When you first begin on deciding what sort of creatures to place in your aquarium, it can be an incredibly hard decision to make, especially with the sheer amount of variation that is available to you.
However, one of the more underrated choices of fish to add to your tank is the Jewel Cichlid, these colorful freshwater fish are a fun and very unique choice for your aquarium and are visually stunning!
If you’re perhaps considering Jewel Cichlids for your aquarium, this guide will aim to help inform you of their dietary requirements, feeding habits, how they breed, and more.
By the end of it, perhaps you’ll decide that they’d make a wonderful addition to your aquarium!
The Jewel Cichlid (Or its scientific name: Hemichromis Bimaculatus) is one of the more popular fishes from the cichlid family. They originate from West Africa mainly, but can also be found slightly further to the east too.
These fish are freshwater fish, and predominantly spend most of their time in much smaller bodies of water, such as streams, rivers, and lakes.
Perhaps the most well-known trait of the Jewel Cichlid is its aggression, managing this aggression is the key to ownership of these fish and can be quite a task, which will be covered further on in this guide.
On average, the lifespan for a Jewel Cichlid is around 5 years, there have been some instances in captivity where they have lived up to 7 years, but this is rare.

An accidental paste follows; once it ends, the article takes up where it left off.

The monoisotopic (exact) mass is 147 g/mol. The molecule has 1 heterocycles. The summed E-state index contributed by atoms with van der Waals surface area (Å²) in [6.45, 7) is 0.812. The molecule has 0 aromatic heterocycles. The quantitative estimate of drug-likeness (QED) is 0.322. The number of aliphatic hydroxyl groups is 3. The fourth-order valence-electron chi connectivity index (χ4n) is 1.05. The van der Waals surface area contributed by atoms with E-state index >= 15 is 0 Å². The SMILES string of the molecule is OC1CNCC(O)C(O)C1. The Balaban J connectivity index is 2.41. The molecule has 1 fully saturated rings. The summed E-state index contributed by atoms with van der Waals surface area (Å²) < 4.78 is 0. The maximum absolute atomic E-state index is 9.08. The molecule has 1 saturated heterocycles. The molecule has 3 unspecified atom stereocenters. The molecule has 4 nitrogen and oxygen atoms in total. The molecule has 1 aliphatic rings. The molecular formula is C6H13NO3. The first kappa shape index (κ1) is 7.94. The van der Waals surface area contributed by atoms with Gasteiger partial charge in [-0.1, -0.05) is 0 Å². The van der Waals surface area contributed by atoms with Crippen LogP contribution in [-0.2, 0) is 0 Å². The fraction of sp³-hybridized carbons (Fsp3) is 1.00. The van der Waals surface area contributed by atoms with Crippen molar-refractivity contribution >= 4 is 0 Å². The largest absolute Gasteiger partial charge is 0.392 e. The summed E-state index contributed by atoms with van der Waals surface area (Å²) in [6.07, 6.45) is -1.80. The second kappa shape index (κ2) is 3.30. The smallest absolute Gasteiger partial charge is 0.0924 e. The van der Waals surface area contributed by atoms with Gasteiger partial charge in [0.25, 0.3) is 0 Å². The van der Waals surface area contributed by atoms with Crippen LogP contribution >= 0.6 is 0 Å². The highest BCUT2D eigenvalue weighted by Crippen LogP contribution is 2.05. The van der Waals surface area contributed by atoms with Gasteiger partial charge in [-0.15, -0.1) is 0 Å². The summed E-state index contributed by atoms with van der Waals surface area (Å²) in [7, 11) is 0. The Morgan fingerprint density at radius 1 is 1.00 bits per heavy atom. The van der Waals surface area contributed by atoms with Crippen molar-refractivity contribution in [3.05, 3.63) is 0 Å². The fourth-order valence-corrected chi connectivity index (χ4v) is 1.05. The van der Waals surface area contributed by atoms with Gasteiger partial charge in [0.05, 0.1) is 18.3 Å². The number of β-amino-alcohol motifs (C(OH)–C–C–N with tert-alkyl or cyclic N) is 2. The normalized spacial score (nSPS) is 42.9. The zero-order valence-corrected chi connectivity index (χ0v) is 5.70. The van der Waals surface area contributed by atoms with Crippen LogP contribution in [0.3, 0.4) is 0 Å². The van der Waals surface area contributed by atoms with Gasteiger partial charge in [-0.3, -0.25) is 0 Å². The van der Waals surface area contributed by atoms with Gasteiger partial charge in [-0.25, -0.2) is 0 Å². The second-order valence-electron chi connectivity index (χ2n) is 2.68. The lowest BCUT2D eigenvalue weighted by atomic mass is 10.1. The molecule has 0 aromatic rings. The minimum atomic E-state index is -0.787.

Ultimately, like any fish, their lifespan is affected by the quality of care they receiver as well as the habit they are provided with.
But perhaps the biggest factor in the lifespan is their aggression, they are much more likely to get into fights and altercations, and frequent fighting can cause health issues.
However, this fighting can also put the Jewel Cichlid into a state of stress near constantly, so managing it is vital to keeping your fish healthy.
Despite their bad temperament, there is one thing that cannot be denied about the Jewel Cichlid and that is its overwhelming beauty. Red is by far and the way the most common color, but they can come in a wide variety of colors.
The red Jewel Cichlids feature a bright reddish/orange color on their body, with colored sports, normally green or blue, all over their body. Their fins will feature a similar color scheme but are more striped than spotted.